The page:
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Head east, don’t die (part 1)

Portugal’s capital, beaches beckon


Page 2 of 3

While bicycle touring, and even trekking, in Europe is not the most original adventure in history, we were still without concept of how long our journey would take, as most cyclists stick within the lush, winery-rich areas of Brittany, Provence and Tuscany. By hugging the Mediterranean Sea and exploring the sometimes alarmingly arid south of Portugal and Spain we hoped to make our journey distinct. The downside was the reality that we would have little or no information to pace ourselves. We would bike as hard as we could between major cities, recuperate for a few days while taking in the cultural sights, sounds, and smells of each of these cities and, ideally, this would take less than the 102 days before our scheduled return flight from Athens.

We settled in Lisbon for a few acclimatizing, jet-lag recovery days to begin.

Lisbon was nearly completely destroyed by an earthquake in 1755, and the modern city is mainly a product of post-quake rebuilding. As is common in ancient cities that have recently experienced major catastrophes, Lisbon’s buildings are relatively uniform in age, style, and size. A view from the Castle of São Jorge revealed a homogenous canopy of red-ribbed tile roofs. The castle itself, situated on the highest of Lisbon’s seven plateaus, was only fully restored and renovated to its present glory in the 1940s.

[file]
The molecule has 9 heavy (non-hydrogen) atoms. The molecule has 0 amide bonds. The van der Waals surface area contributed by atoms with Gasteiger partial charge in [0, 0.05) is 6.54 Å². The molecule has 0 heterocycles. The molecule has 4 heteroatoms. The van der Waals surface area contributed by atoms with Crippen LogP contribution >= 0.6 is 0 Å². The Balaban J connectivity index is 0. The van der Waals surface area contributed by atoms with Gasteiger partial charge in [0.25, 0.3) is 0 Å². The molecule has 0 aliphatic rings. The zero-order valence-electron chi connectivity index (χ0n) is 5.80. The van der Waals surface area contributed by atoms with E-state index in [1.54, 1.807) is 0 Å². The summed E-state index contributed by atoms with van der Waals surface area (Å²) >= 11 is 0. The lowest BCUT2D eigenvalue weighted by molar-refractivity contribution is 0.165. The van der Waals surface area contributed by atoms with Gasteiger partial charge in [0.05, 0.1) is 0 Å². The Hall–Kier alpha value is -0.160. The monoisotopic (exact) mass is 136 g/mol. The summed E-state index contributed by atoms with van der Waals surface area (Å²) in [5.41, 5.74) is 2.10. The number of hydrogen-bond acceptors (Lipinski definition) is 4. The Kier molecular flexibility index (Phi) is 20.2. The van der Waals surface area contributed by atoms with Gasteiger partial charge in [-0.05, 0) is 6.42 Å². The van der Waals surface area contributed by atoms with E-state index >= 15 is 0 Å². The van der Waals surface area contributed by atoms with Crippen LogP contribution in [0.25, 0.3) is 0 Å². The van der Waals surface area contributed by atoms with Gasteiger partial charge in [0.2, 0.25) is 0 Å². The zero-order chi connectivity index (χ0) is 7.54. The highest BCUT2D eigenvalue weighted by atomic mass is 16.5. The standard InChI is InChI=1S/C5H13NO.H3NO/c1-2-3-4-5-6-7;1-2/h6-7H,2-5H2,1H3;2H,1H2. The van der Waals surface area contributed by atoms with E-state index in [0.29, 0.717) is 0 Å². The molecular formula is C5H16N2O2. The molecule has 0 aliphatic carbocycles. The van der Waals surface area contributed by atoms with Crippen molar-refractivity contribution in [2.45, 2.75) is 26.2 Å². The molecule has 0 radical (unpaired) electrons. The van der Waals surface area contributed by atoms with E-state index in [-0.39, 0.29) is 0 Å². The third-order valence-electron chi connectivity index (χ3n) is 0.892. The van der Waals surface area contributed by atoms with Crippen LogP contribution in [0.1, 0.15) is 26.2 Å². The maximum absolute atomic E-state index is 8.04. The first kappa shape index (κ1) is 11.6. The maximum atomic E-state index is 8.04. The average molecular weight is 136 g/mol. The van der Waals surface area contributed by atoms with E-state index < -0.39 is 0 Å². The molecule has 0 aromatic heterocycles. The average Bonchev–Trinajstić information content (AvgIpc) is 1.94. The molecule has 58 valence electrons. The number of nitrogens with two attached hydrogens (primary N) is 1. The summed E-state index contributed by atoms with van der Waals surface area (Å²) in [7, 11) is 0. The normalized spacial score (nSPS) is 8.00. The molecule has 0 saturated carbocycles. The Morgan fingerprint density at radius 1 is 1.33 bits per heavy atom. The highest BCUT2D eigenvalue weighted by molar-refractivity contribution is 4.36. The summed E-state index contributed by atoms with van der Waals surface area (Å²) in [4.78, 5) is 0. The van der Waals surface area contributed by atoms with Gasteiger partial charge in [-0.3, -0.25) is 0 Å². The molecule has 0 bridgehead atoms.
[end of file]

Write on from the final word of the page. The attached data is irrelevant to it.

From ground level looking up, the influence of the Moors on Lisbon can still be felt, though Christian Reconquistadors ousted these North African rulers nearly 1,000 years ago. Clotheslines span alleyways, and one can’t help but feel a character in an Aladdin -esque cartoon. Alleys are enclosed by buildings that seem to gradually grow together, getting progressively closer until they nearly converge at the top, leaving only a sliver of light to cast shadows on the cobblestones below.

After experiencing this optical illusion, dining on salted wild boar at a restaurant sprawling into the streets of Lisbon’s pedestrian-only downtown, and spending countless hours contentedly lost amidst basilicas and soothing public parks, we felt the urge to progress. Lisbon’s passionate inhabitants, who heroically humoured our attempts at Portuguese, set the stage for what promised to be an enjoyable, if not leisurely, journey across Europe.